Hypoxia Linked to Progression of Alzheimer Disease
Low oxygen stimulates amyloid-beta processing enzyme
THURSDAY, Nov. 23 (HealthDay News) -- Loss of oxygen flow to the brain may trigger the progression of Alzheimer disease by upregulating a gene that accelerates plaque formation, according to a report published online Nov. 22 in the Proceedings of the National Academy of Sciences Early Edition.
Since having a history of stroke is known to be associated with developing Alzheimer disease, Weihong Song, M.D., Ph.D., of the University of British Columbia in Vancouver, Canada, and colleagues asked whether mimicking the hypoxic conditions caused by stroke affects expression of the amyloid-beta processing enzyme, BACE1 -- a regulator of Alzheimer disease pathogenesis.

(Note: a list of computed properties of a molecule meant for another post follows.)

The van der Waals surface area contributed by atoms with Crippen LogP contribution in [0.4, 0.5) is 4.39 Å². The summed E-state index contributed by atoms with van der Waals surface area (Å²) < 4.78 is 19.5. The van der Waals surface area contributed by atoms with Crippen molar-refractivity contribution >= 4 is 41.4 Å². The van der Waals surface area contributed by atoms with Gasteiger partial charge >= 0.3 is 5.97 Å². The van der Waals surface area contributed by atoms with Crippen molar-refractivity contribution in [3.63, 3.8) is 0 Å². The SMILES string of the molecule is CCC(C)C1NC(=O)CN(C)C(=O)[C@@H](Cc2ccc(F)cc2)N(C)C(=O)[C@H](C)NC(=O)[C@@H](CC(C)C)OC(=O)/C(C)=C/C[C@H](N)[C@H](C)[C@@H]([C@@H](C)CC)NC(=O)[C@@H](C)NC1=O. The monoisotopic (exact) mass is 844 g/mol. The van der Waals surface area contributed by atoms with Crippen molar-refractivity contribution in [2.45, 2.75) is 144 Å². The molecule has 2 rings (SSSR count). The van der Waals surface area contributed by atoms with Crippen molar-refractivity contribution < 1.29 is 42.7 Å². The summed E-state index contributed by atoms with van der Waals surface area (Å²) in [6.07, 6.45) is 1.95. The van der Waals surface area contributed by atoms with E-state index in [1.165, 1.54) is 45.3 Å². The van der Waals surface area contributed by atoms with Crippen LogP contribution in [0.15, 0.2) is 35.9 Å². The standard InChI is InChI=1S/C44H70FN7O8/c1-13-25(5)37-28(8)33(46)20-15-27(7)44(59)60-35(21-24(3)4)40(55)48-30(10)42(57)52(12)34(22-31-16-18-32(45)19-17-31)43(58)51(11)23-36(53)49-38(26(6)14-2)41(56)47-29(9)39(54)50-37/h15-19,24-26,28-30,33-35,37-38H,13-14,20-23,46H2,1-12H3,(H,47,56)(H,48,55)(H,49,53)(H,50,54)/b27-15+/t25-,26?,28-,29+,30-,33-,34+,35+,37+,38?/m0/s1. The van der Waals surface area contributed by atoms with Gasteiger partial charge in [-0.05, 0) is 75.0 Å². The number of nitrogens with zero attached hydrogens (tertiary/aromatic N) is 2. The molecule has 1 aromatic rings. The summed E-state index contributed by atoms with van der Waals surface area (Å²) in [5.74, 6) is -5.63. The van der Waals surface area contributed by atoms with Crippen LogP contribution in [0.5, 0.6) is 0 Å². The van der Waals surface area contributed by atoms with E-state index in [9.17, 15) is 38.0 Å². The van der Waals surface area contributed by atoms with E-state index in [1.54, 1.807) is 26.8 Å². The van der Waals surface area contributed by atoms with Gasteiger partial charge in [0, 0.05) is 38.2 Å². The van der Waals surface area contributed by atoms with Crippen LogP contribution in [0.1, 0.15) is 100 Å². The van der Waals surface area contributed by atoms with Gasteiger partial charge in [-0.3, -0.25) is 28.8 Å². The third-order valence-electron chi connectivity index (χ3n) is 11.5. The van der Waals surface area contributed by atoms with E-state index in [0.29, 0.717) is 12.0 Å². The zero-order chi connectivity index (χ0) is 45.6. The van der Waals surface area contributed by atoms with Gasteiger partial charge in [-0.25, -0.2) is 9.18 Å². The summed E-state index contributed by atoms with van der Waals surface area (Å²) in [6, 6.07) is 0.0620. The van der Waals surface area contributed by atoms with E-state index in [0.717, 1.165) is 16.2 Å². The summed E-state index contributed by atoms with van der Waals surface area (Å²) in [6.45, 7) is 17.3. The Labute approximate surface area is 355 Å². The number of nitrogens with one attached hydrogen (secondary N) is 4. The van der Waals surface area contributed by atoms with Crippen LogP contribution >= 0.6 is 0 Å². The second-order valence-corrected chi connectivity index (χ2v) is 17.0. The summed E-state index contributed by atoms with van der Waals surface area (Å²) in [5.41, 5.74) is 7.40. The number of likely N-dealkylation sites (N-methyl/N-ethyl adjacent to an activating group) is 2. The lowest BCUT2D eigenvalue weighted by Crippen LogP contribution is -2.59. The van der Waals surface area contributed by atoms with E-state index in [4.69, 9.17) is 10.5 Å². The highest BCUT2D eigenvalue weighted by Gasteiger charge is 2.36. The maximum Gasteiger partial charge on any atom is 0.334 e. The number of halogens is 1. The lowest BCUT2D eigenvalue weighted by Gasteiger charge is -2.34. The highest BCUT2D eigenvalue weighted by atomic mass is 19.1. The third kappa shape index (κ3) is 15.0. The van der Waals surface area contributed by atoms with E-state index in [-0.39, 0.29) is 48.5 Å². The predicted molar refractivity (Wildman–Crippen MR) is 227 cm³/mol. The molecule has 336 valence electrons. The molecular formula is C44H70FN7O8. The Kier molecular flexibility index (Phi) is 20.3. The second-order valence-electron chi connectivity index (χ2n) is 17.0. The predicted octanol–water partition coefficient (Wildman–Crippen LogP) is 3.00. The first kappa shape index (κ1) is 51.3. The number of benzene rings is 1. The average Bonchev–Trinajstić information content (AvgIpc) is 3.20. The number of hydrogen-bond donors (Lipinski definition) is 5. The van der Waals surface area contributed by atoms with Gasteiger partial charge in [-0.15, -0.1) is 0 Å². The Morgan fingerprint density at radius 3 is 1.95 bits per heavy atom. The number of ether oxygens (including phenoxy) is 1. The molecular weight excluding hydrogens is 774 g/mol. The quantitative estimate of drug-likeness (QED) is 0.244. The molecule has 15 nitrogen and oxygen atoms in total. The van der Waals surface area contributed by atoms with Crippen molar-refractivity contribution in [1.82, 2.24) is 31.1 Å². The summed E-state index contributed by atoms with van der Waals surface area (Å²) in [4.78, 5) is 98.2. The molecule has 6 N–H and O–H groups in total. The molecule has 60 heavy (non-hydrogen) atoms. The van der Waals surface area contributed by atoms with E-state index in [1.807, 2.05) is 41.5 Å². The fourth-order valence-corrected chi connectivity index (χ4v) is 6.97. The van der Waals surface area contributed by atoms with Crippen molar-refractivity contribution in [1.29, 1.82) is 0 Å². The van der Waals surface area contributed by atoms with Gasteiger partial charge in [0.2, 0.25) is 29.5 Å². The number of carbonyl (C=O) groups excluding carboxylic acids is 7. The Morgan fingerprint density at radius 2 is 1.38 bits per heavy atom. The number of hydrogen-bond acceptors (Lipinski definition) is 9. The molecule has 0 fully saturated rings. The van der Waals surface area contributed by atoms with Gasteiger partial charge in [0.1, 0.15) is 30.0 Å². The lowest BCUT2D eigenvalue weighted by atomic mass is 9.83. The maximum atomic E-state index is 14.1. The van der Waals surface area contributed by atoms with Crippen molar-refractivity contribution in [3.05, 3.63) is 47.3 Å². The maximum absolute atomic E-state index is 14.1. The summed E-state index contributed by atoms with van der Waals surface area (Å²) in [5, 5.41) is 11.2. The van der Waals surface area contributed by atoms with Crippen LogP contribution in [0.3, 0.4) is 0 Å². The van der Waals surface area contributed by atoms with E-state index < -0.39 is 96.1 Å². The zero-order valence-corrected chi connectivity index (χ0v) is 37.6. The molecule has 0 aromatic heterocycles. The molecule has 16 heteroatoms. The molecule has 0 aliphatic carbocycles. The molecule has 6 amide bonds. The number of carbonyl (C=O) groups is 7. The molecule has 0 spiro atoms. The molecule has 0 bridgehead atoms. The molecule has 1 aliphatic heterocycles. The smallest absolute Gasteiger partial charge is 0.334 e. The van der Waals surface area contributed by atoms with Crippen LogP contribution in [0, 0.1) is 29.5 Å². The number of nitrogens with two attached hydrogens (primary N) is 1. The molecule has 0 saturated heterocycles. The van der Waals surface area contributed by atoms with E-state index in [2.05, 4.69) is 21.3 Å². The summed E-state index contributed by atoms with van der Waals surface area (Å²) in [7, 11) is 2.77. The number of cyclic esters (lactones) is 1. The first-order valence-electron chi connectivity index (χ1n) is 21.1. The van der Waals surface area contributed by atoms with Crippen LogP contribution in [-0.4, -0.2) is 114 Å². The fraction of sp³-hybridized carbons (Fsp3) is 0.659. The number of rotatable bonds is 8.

Using a gene reporter assay, the investigators identified a hypoxia-responsive element in the promoter of BACE1 and found that hypoxic conditions stimulated both BACE1 expression and amyloid-beta cleavage both in vitro and in vivo. Further, hypoxia increased plaque formation and potentiated memory deficits in mice susceptible to Alzheimer disease.
"Taken together, our results clearly demonstrate that hypoxia can facilitate Alzheimer disease pathogenesis and provide a molecular mechanism linking vascular factors to Alzheimer disease," the authors conclude. "Our study suggests that interventions to improve cerebral perfusion may benefit Alzheimer disease patients."